Department of Electrical Engineering and Computer Science



File Permissions

This page explains how to use the built-in Linux file permissions to allow others to access your files.  On EECS computers, however, we recommend using Access Control Lists (ACLs) instead because basic linux permissions cannot share a file with a single user.  Instead, it shares files with all EECS users or with all of your default group (e.g. undergraduates).

Linux permissions define who can view and make changes to your files and directories.  Each file/directory has nine permission bits, which can be viewed using the -l option to the ls command. Here is an example:

prompt> ls -l
-rw-rw-r-- 1 bob undrgrad 0 May 11 16:20 file1
-rw------- 1 bob undrgrad 0 May 11 16:20 file2

The first column in the example output lists ten permission bits – the first bit describes the type of file. The permissions are of the format “rwxrwxrwx”. The first three bits are the owner's permissions, the next three are the group's permissions, and the last three are others's (i.e., everyone else's) permissions. The symbols have the following meanings:

SymbolMeaning
r Has permission to read the file/directory.
w Has permission to write to (change) the file/directory.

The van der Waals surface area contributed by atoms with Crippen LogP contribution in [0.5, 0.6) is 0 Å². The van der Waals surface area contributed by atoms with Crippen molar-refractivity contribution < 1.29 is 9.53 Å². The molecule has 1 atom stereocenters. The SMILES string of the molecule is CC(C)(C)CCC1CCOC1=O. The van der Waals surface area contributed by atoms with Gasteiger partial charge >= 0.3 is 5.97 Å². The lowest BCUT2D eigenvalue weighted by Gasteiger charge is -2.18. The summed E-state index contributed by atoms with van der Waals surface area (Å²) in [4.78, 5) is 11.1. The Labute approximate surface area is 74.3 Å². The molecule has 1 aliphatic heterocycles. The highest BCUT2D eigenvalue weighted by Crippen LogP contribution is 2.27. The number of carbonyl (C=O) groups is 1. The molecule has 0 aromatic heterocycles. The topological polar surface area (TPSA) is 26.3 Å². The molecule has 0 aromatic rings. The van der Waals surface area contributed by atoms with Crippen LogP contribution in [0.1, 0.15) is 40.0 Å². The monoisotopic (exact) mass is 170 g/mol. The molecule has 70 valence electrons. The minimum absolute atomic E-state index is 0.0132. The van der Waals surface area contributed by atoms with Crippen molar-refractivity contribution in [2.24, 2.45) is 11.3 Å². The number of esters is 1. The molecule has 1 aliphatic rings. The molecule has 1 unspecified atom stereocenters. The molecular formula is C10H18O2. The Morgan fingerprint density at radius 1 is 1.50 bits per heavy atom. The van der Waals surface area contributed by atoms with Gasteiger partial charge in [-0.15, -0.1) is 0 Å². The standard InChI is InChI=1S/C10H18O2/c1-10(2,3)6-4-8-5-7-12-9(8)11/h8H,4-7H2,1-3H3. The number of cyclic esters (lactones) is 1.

x Has permission to execute the file (program).

For example, file1 from the example output above may be read and changed by bob, read and changed by anyone in the undrgrad group, and only read by anyone else. file2 may be read and changed only by bob.

You can change the permissions on a file or directory you own using the chmod command (derived from change mode).

chmod mode filename

The mode argument is a three-digit octal number describing the permissions for the owner, group, and others respectively. Here is a table showing the interpretation of the various digits:

OctalPermissions
0 ---
1 --x
2 -w-
3 -wx
4 r--
5 r-x
6 rw-
7 rwx

Here are some examples:

CommandEffect
chmod 644 file2 Allows file2 to be read by anyone, but changed only by bob.
chmod 600 file1 Allows file1 to be read or changed only by bob.

chmod also accepts a mnemonic syntax for the mode argument. The three categories – owner, group, and others – are represented by u, g, and o respectively. Permissions can be added, removed, or copied by +, -, and = respectively. Here are some examples:

CommandEffect
chmod u+w Adds write permission for the owner of the file.
chmod ug=rw,o=r Gives read/write permission to owner and group, and read permission to others.
chmod a-x Removes execute permission for all three categories (owner/group/others).
chmod g=u Makes the group permissions the same as the owner's.
chmod -R g+r mydir Adds read permission for the group to all files in the mydir directory. (The R stands for “recursive”.)

 

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